"In each human coupling, a thousand million sperm vie for a single egg. Multiply those odds by countless generations, against the odds of your ancestors being alive, meeting, siring this precise son; that exact daughter...until your mother loves a man ...and of that union, of the thousand million children competing for fertilization, it was you, only you...(it's) like turning air to gold... a thermodynamic miracle."

Those words, from Alan Moore’s “Watchmen,” indicate that despite the common features of all members of our species, the biological laws and relationships that apply to us all, each of us is unique in some way. I am reminded on this on the occasion of the birth of my first grandchild, Caroline Harper Phillips, yesterday.


Caroline Harper Phillips, age <1 day




This unusual bedform was created by the self-organizing dynamics of ocean waves, wind, sand, and shells a couple of days ago.

OK, it wasn’t. It is the work of a vacationer at Myrtle Beach. But it got me to thinking, not only about what an awesome sand sculpture it is, but about uniqueness and probabilities in Earth surface systems.

In theoretical physics, the “many worlds in one” (MWO) concept holds that, with unlimited space and time, any outcome not forbidden by the first and second laws of thermodynamics (laws of conservation of mass and energy) will eventually occur (Vilenkin, 2007 is the standard source for MWO; I encountered it via Koonin, 2012). Thus, on some beach, somewhere, some time, waves and wind have independently sculpted a sand alligator.



A sandy beach is actually sometimes a pretty good place to think about fluvial forms and processes. The small streams, swashes, outfalls, and ebb-tide channels can be examined up-close, and they change several times each day, with the tidal cycle (here where I am at the moment in South Carolina, two high and two low tides each day). Thus Buck Swamp Creek, which discharges on the beach near where I’m staying, goes through four cycles of change a day.

A lot of work in recent years suggests that unless the material is pretty cohesive (which of course beach sand is not), without vegetation stream channels tend to be braided, and single-channel meandering forms are rare. You can see that here, where the marsh creeks—with plants and mud—are meandering, but develop nice braided patterns where they cross the sand. But along a mud coast near Cairns, Australia, where I spent some time last (N. hemisphere) summer, the same kinds of channels across the tide flats were meandering.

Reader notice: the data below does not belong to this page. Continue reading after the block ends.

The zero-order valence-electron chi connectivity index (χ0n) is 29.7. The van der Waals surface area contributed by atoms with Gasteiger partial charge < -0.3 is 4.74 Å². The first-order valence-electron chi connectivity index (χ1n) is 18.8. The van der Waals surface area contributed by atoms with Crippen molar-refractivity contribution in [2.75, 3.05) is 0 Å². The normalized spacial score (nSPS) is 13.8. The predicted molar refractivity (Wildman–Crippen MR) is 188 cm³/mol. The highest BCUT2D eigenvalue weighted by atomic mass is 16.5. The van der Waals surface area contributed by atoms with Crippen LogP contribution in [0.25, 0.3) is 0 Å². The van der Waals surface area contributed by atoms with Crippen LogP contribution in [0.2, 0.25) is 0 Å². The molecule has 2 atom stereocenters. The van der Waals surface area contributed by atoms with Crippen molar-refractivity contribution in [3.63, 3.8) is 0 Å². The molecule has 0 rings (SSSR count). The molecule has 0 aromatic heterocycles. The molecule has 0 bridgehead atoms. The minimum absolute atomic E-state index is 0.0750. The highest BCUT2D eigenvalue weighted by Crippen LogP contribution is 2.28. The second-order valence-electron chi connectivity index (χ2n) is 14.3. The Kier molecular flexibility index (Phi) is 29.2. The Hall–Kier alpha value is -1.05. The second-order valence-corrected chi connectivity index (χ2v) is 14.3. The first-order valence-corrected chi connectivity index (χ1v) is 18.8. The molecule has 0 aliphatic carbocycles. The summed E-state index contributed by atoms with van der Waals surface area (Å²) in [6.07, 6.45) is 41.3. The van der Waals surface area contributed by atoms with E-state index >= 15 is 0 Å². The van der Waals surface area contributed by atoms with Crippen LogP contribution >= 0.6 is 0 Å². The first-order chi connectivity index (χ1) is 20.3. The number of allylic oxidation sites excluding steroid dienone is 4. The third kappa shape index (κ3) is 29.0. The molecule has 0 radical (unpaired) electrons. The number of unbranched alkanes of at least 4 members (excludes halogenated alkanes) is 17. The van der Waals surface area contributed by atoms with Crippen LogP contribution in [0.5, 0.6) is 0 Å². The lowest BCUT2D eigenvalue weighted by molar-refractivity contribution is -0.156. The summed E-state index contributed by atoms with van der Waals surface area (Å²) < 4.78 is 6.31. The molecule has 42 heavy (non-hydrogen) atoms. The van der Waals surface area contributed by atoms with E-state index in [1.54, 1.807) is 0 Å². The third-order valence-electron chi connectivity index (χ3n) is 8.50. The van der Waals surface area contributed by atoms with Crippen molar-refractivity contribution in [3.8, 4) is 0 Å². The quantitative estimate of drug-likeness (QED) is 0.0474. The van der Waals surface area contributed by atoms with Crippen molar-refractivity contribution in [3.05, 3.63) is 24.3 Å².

Braided channel crossing the beach at low tide, Myrtle Beach, SC. 



A blessing (in my view) or a curse of being a geomorphologist is that you are never completely “off the clock,” because there are landforms and landscapes everywhere, and in all but the most heavily urbanized and industrialized areas, you can almost always see something interesting.

So here I am on vacation in Myrtle Beach, SC, a destination and timing selected because my son and daughter-in-law live here, and my grand-daughter is due within the next 10 days or so. I went out for a run on the beach this morning (one of the few surfaces my bad knees tolerate any more), and could not help but think that it would be a great day for a class field trip. Not a classic summer beach day by any stretch—cloudy, rainy, lightning out over the ocean, and a strong wind from the east, not typical at this time of year. But a lot to see along the shore.



Topophilia is the affective bond between people and places, and also the title of an influential 1990 book by human geographer Yi Fu Tuan. I was thinking about this yesterday as my wife and I drove across the North Carolina coastal plain to visit relatives. Highway 70 from Raleigh east toward the coast is not a scenic drive by any objective standard. The topography is flat and monotonous, and the road corridor is infested with strip malls, billboards, convenience stores, and tourist traps.

Yet, as it does every year when I make the trek east from Kentucky, this crappy stretch of highway triggered fond associations with eastern North Carolina—topophilia, I reckon. I am a native of the region, taught for nine years at East Carolina University, and my wife’s family lives there. My post-dissertation field research sites were there, and there are some sites I still monitor during my family visits.